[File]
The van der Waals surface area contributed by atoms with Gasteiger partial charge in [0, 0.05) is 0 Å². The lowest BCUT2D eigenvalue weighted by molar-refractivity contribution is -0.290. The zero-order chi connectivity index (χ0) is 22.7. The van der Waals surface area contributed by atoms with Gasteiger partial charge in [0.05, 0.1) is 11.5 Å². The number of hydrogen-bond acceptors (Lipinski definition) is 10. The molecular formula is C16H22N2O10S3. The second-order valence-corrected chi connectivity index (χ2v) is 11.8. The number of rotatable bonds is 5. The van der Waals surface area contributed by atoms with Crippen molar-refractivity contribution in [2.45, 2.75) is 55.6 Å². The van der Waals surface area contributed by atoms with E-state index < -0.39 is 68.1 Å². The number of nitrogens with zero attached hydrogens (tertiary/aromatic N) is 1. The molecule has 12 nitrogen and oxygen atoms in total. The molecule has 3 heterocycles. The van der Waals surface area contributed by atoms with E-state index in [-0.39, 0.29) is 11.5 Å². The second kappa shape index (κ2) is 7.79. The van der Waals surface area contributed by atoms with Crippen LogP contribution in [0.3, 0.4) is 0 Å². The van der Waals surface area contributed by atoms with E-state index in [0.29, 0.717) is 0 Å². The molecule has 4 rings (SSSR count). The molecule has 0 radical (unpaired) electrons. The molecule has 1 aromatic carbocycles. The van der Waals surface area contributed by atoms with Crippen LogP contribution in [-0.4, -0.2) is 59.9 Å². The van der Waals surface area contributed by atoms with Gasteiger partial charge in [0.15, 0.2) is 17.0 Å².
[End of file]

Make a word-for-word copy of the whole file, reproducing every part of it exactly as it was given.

The van der Waals surface area contributed by atoms with Gasteiger partial charge in [0, 0.05) is 0 Å². The lowest BCUT2D eigenvalue weighted by molar-refractivity contribution is -0.290. The zero-order chi connectivity index (χ0) is 22.7. The van der Waals surface area contributed by atoms with Gasteiger partial charge in [0.05, 0.1) is 11.5 Å². The number of hydrogen-bond acceptors (Lipinski definition) is 10. The molecular formula is C16H22N2O10S3. The second-order valence-corrected chi connectivity index (χ2v) is 11.8. The number of rotatable bonds is 5. The van der Waals surface area contributed by atoms with Crippen molar-refractivity contribution in [2.45, 2.75) is 55.6 Å². The van der Waals surface area contributed by atoms with E-state index < -0.39 is 68.1 Å². The number of nitrogens with zero attached hydrogens (tertiary/aromatic N) is 1. The molecule has 12 nitrogen and oxygen atoms in total. The molecule has 3 heterocycles. The van der Waals surface area contributed by atoms with E-state index in [-0.39, 0.29) is 11.5 Å². The second kappa shape index (κ2) is 7.79. The van der Waals surface area contributed by atoms with Crippen LogP contribution in [0.3, 0.4) is 0 Å². The van der Waals surface area contributed by atoms with E-state index in [0.29, 0.717) is 0 Å². The molecule has 4 rings (SSSR count). The molecule has 0 radical (unpaired) electrons. The molecule has 1 aromatic carbocycles. The van der Waals surface area contributed by atoms with Crippen LogP contribution in [-0.4, -0.2) is 59.9 Å². The van der Waals surface area contributed by atoms with Gasteiger partial charge in [0.15, 0.2) is 17.0 Å².